Cloud and Big Data present unique dilemmas: embracing the benefits of these new technologies while maintaining the security of your organization’s assets. When an outside party owns, controls and manages your infrastructure and computational resources, how can you be assured that sensitive data remains private and secure? How do you best protect data in mixed use cloud and big data infrastructure sets? Can you still satisfy the full range of reporting, compliance and regulatory requirements? In his session at 15th Cloud Expo, Derek Tumulak, Vice President of Product Management at Vormetric, will discuss how to address data security in cloud and Big Data environments so that your organization isn’t next week’s data breach headline.
Scott Jenson leads a project called The Physical Web within the Chrome team at Google. Project members are working to take the scalability and openness of the web and use it to talk to the exponentially exploding range of smart devices. Nearly every company today working on the IoT comes up with the same basic solution: use my server and you'll be fine. But if we really believe there will be trillions of these devices, that just can't scale. We need a system that is open a scalable and by using the URL as a basic building block, we open this up and get the same resilience that the web enjoys.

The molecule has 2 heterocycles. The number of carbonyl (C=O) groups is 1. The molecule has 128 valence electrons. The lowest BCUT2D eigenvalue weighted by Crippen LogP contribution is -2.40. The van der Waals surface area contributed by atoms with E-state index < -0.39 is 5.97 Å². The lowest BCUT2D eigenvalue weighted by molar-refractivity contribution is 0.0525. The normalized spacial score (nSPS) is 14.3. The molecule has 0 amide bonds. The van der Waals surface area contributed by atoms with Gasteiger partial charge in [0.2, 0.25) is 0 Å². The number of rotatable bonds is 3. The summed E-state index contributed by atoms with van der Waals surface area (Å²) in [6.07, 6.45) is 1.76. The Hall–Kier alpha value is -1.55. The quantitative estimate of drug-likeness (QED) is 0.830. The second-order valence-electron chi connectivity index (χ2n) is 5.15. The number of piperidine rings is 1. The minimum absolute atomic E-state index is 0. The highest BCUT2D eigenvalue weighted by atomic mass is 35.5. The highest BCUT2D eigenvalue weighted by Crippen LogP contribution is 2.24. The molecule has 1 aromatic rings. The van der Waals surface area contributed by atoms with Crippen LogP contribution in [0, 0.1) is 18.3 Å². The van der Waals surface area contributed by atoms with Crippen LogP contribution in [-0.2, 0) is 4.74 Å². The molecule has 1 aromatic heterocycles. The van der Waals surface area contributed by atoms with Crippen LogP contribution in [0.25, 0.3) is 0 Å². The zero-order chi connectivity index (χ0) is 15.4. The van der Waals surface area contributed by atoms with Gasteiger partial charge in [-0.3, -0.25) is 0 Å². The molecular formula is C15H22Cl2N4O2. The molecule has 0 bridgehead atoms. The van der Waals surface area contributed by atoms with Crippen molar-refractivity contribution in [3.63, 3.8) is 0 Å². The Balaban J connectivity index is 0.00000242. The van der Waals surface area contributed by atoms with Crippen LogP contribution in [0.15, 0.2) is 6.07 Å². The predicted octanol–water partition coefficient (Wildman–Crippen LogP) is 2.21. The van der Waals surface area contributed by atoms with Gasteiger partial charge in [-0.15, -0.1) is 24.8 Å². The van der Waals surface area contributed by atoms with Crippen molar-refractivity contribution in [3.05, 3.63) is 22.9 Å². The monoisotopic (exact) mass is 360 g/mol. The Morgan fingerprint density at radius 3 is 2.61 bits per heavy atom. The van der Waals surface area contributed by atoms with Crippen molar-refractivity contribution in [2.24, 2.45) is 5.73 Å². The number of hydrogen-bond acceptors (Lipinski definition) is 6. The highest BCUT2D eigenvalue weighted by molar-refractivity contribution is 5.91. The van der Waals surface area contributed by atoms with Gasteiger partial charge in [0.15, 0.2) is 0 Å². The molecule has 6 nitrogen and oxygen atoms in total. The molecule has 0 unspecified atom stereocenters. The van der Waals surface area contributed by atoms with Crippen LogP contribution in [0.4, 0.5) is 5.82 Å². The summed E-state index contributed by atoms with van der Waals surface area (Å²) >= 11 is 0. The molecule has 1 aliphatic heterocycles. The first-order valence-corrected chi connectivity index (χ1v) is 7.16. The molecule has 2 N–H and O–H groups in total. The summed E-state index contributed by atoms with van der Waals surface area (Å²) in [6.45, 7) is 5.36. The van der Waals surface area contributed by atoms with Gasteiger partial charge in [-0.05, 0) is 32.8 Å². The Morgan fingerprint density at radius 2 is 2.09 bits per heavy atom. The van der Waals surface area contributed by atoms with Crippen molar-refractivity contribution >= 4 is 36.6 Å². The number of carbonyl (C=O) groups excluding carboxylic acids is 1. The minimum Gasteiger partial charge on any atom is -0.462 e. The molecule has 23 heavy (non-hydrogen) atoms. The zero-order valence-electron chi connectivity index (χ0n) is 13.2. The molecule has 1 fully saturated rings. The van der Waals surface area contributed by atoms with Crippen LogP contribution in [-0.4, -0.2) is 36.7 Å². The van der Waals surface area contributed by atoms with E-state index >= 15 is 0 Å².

Is your organization struggling to deal with skyrocketing volumes of digital assets? The amount of data is growing exponentially and organizations are having a hard time managing this growth. In his session at 15th Cloud Expo, Amar Kapadia, Senior Director of Open Cloud Strategy at Seagate, will walk through the essential considerations when developing a cloud storage strategy. In this discussion, you will understand the challenges IT is facing, why companies need to move to cloud, and how the right cloud model can help your business economically overcome the data struggle.
If cloud computing benefits are so clear, why have so few enterprises migrated their mission-critical apps? The answer is often inertia and FUD. No one ever got fired for not moving to the cloud – not yet. In his session at 15th Cloud Expo, Michael Hoch, SVP, Cloud Advisory Service at Virtustream, will discuss the six key steps to justify and execute your MCA cloud migration.